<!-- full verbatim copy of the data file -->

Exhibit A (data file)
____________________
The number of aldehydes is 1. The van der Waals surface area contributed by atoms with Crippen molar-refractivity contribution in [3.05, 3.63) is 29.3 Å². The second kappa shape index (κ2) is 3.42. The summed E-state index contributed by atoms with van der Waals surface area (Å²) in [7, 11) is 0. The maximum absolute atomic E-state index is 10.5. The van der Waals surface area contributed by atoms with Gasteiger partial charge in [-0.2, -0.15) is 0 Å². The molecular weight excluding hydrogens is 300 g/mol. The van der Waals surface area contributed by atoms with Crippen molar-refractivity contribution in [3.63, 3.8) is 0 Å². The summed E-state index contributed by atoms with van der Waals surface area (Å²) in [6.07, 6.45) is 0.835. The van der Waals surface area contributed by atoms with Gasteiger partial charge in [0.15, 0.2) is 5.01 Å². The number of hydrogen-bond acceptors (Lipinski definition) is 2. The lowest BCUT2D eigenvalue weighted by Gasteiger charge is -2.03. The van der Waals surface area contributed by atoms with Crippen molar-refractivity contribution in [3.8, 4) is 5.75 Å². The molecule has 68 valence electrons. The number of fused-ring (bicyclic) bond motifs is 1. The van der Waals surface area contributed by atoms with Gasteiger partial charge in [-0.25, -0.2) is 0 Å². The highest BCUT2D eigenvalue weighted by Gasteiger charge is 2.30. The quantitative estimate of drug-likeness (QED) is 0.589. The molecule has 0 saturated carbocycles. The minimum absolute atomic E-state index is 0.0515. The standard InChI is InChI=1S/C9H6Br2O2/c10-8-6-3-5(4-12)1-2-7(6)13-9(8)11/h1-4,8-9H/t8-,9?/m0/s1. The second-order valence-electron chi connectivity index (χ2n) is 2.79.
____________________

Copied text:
The number of aldehydes is 1. The van der Waals surface area contributed by atoms with Crippen molar-refractivity contribution in [3.05, 3.63) is 29.3 Å². The second kappa shape index (κ2) is 3.42. The summed E-state index contributed by atoms with van der Waals surface area (Å²) in [7, 11) is 0. The maximum absolute atomic E-state index is 10.5. The van der Waals surface area contributed by atoms with Gasteiger partial charge in [-0.2, -0.15) is 0 Å². The molecular weight excluding hydrogens is 300 g/mol. The van der Waals surface area contributed by atoms with Crippen molar-refractivity contribution in [3.63, 3.8) is 0 Å². The summed E-state index contributed by atoms with van der Waals surface area (Å²) in [6.07, 6.45) is 0.835. The van der Waals surface area contributed by atoms with Gasteiger partial charge in [0.15, 0.2) is 5.01 Å². The number of hydrogen-bond acceptors (Lipinski definition) is 2. The lowest BCUT2D eigenvalue weighted by Gasteiger charge is -2.03. The van der Waals surface area contributed by atoms with Crippen molar-refractivity contribution in [3.8, 4) is 5.75 Å². The molecule has 68 valence electrons. The number of fused-ring (bicyclic) bond motifs is 1. The van der Waals surface area contributed by atoms with Gasteiger partial charge in [-0.25, -0.2) is 0 Å². The highest BCUT2D eigenvalue weighted by Gasteiger charge is 2.30. The quantitative estimate of drug-likeness (QED) is 0.589. The molecule has 0 saturated carbocycles. The minimum absolute atomic E-state index is 0.0515. The standard InChI is InChI=1S/C9H6Br2O2/c10-8-6-3-5(4-12)1-2-7(6)13-9(8)11/h1-4,8-9H/t8-,9?/m0/s1. The second-order valence-electron chi connectivity index (χ2n) is 2.79.